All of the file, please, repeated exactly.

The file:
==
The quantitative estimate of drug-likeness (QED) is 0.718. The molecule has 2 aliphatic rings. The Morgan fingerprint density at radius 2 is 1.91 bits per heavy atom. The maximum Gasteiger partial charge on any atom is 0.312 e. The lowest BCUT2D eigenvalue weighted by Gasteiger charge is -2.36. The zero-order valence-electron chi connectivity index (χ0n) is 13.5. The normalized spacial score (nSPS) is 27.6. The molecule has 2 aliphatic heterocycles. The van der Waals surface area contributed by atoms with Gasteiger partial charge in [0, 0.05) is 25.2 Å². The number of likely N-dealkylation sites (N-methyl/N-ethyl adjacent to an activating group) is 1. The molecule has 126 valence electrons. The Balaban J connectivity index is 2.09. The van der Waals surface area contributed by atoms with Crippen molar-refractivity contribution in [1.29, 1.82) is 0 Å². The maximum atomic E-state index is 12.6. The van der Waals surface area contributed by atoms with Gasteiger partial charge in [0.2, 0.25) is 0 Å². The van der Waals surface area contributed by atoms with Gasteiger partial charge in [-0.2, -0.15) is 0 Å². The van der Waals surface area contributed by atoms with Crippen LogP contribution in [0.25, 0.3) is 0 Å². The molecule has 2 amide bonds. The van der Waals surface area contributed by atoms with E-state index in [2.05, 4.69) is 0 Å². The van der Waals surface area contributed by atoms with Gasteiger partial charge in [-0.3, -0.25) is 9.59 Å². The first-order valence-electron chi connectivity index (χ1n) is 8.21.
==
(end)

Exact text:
The quantitative estimate of drug-likeness (QED) is 0.718. The molecule has 2 aliphatic rings. The Morgan fingerprint density at radius 2 is 1.91 bits per heavy atom. The maximum Gasteiger partial charge on any atom is 0.312 e. The lowest BCUT2D eigenvalue weighted by Gasteiger charge is -2.36. The zero-order valence-electron chi connectivity index (χ0n) is 13.5. The normalized spacial score (nSPS) is 27.6. The molecule has 2 aliphatic heterocycles. The van der Waals surface area contributed by atoms with Gasteiger partial charge in [0, 0.05) is 25.2 Å². The number of likely N-dealkylation sites (N-methyl/N-ethyl adjacent to an activating group) is 1. The molecule has 126 valence electrons. The Balaban J connectivity index is 2.09. The van der Waals surface area contributed by atoms with Crippen molar-refractivity contribution in [1.29, 1.82) is 0 Å². The maximum atomic E-state index is 12.6. The van der Waals surface area contributed by atoms with Gasteiger partial charge in [0.2, 0.25) is 0 Å². The van der Waals surface area contributed by atoms with Gasteiger partial charge in [-0.2, -0.15) is 0 Å². The van der Waals surface area contributed by atoms with Crippen LogP contribution in [0.25, 0.3) is 0 Å². The molecule has 2 amide bonds. The van der Waals surface area contributed by atoms with E-state index in [2.05, 4.69) is 0 Å². The van der Waals surface area contributed by atoms with Gasteiger partial charge in [-0.3, -0.25) is 9.59 Å². The first-order valence-electron chi connectivity index (χ1n) is 8.21.